New York City Testifies to Re-Open 9/11 Victim Compensation Fund
March 31, 2009
Two House Judiciary Subcommittees held a joint hearing on the 9/11 Health and Compensation Act (HR 847). The bill would provide long-term federal funding for the monitoring and treatment of those exposed to the WTC disaster. It would also re-open the September 11th Victim Compensation Fund. Michael Cardozo, of the New York City Corporation Counsel, and other witnesses testified in support of the legislation.
The Victim Compensation Fund’s filing period ended in December 2003, which was well before many affected developed 9/11-related health problems. The Fund paid more than $7 billion in federal taxpayer dollars to 5,560 people who lost loved ones or were injured in the attacks, including many rescue and recovery workers with respiratory problems. In return, the claimants agreed not to file lawsuits against any U.S. party for their loss. Almost 11,000 rescue and recovery workers who missed the filing deadline or were not eligible for the Fund are now suing New York City.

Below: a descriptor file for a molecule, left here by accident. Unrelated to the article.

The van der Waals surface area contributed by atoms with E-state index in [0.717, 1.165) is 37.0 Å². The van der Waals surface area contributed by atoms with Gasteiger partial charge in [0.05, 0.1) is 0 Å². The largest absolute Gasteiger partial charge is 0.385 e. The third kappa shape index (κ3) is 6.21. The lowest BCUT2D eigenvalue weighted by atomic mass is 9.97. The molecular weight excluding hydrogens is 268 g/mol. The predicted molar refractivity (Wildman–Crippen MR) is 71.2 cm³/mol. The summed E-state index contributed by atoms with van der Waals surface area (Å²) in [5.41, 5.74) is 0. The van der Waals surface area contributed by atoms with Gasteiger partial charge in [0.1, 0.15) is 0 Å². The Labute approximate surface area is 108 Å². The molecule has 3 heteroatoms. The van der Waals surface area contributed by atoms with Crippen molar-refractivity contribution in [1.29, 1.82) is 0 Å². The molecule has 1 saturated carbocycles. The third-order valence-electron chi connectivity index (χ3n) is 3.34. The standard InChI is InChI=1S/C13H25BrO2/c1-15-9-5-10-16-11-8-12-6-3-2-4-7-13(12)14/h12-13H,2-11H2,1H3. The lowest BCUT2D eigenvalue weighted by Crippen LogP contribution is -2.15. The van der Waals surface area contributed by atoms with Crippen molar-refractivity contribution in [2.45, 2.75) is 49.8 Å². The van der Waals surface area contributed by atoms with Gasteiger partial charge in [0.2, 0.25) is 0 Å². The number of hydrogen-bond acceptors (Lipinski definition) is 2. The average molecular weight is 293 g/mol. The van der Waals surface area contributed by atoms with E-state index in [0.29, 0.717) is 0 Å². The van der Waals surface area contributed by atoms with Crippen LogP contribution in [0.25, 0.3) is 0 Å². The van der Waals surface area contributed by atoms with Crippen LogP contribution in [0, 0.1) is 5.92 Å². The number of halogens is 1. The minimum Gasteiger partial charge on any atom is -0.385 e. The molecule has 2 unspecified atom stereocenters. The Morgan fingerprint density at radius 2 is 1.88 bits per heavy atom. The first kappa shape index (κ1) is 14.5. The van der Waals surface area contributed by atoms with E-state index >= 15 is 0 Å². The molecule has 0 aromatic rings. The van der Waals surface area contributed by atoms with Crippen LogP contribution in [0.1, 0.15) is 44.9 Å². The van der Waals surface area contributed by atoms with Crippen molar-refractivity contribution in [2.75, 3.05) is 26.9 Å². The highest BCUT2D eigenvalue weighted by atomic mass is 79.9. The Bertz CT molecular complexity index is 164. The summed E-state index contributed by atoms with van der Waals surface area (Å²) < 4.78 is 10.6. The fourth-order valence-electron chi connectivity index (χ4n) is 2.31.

"If in fact [these rescue and recovery workers] were hurt as a result of their work in helping their country recover from a terrorist attack, or as a result of exposure to dust and fumes from the attack, [they] deserve to be compensated by their country for their losses. There is no just reason for them to get nothing while many others, who were in essentially the same position, but who met the strict eligibility requirements for compensation from the fund, were compensated," Cardozzo said in his testimony .